The Corner

Politics & Policy

We Need to Change Teacher Training

It has been evident for decades that our schools of education — those college programs that aspiring teachers must usually complete if they want to become certified — do a poor job. Those schools were long ago overrun by educational theorists who disdain knowledge but love the idea of using schools to shape young minds as they believe they should be shaped.

One thing that is certainly out is education for character. In today’s Martin Center article, dean Matthew Post of the University of Dallas, one of the few schools that has resisted the invasion of trendy theory, explains that we desperately need to change the way we train teachers.

He writes, “The content in many schools is a problem, but a deeper one remains: Too few teachers and leaders focus on the importance of character formation.” Instead of that, many teachers are eager to indoctrinate youngsters in Critical Race Theory and other “progressive” notions.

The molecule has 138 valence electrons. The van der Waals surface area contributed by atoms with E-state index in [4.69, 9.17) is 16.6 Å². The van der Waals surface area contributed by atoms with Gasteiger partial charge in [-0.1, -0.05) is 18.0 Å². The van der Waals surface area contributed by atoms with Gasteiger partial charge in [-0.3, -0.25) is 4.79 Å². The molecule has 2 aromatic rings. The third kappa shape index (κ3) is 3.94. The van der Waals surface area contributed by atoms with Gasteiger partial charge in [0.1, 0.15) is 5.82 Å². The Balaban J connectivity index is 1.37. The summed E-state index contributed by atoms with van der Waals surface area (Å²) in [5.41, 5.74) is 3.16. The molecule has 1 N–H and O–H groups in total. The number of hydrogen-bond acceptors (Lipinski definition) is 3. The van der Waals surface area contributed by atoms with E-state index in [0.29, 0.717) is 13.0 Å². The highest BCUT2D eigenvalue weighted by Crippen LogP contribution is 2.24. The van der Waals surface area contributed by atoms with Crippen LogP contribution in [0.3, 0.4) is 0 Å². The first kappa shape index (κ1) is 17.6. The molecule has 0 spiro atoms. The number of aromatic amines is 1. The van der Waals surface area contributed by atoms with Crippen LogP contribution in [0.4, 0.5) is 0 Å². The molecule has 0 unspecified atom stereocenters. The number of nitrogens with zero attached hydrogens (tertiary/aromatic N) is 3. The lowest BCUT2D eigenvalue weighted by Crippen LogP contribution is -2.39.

Post doubts that our current education schools can be reformed. We need new institutions and we also need to get rid of mandatory state teacher licensing, which does nothing to ensure competence. But how can we accomplish that?

Post answers, “Independent homeschooling co-ops, schools, publishers, and other continuing education services have a role to play. But so, too, does any university with the vision and will to offer more robust teacher formation, tailored to those dedicated to classical liberal education in the true sense: Education that begins with human beings as rational and free, is committed to individual and communal flourishing, and pursues excellence in scientific discovery, artistic work, shared inquiry, and civic responsibility.”

He’s right. One of the great looming battles in America will pit the forces of statist education against parents who are increasingly coming to realize that such education is making a terrible mess of their kids.

George Leef is the the director of editorial content at the James G. Martin Center for Academic Renewal.


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